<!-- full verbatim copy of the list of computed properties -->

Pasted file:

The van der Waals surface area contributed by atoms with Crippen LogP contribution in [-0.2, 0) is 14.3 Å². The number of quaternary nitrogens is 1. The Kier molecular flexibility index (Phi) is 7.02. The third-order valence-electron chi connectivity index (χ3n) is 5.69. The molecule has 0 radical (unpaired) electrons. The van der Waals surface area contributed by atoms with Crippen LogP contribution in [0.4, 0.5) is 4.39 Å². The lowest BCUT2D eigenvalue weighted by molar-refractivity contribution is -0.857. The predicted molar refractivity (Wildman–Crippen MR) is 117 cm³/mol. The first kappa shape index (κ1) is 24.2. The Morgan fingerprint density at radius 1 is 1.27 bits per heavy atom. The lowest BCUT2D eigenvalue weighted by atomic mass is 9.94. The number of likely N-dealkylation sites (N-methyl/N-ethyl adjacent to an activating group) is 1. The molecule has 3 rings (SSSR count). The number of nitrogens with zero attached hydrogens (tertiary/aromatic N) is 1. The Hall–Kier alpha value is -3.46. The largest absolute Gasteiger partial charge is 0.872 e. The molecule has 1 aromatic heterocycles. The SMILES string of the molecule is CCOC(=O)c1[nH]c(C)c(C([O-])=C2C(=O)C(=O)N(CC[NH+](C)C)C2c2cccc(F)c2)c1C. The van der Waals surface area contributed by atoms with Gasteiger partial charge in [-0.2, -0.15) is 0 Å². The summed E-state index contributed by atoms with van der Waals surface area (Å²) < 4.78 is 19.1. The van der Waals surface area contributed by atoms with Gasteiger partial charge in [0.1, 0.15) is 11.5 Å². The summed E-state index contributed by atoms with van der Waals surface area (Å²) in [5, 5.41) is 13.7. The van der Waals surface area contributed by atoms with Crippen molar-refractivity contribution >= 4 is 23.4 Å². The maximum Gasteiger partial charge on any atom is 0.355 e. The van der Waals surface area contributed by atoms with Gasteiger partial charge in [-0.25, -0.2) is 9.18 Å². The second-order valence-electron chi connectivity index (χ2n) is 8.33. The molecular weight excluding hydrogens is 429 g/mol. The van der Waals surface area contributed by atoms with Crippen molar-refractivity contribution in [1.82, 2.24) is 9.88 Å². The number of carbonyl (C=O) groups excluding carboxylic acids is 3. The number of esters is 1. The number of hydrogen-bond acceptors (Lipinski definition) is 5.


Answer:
The van der Waals surface area contributed by atoms with Crippen LogP contribution in [-0.2, 0) is 14.3 Å². The number of quaternary nitrogens is 1. The Kier molecular flexibility index (Phi) is 7.02. The third-order valence-electron chi connectivity index (χ3n) is 5.69. The molecule has 0 radical (unpaired) electrons. The van der Waals surface area contributed by atoms with Crippen LogP contribution in [0.4, 0.5) is 4.39 Å². The lowest BCUT2D eigenvalue weighted by molar-refractivity contribution is -0.857. The predicted molar refractivity (Wildman–Crippen MR) is 117 cm³/mol. The first kappa shape index (κ1) is 24.2. The Morgan fingerprint density at radius 1 is 1.27 bits per heavy atom. The lowest BCUT2D eigenvalue weighted by atomic mass is 9.94. The number of likely N-dealkylation sites (N-methyl/N-ethyl adjacent to an activating group) is 1. The molecule has 3 rings (SSSR count). The number of nitrogens with zero attached hydrogens (tertiary/aromatic N) is 1. The Hall–Kier alpha value is -3.46. The largest absolute Gasteiger partial charge is 0.872 e. The molecule has 1 aromatic heterocycles. The SMILES string of the molecule is CCOC(=O)c1[nH]c(C)c(C([O-])=C2C(=O)C(=O)N(CC[NH+](C)C)C2c2cccc(F)c2)c1C. The van der Waals surface area contributed by atoms with Gasteiger partial charge in [-0.2, -0.15) is 0 Å². The summed E-state index contributed by atoms with van der Waals surface area (Å²) < 4.78 is 19.1. The van der Waals surface area contributed by atoms with Gasteiger partial charge in [0.1, 0.15) is 11.5 Å². The summed E-state index contributed by atoms with van der Waals surface area (Å²) in [5, 5.41) is 13.7. The van der Waals surface area contributed by atoms with Crippen molar-refractivity contribution >= 4 is 23.4 Å². The maximum Gasteiger partial charge on any atom is 0.355 e. The van der Waals surface area contributed by atoms with Gasteiger partial charge in [-0.25, -0.2) is 9.18 Å². The second-order valence-electron chi connectivity index (χ2n) is 8.33. The molecular weight excluding hydrogens is 429 g/mol. The van der Waals surface area contributed by atoms with Crippen molar-refractivity contribution in [1.82, 2.24) is 9.88 Å². The number of carbonyl (C=O) groups excluding carboxylic acids is 3. The number of esters is 1. The number of hydrogen-bond acceptors (Lipinski definition) is 5.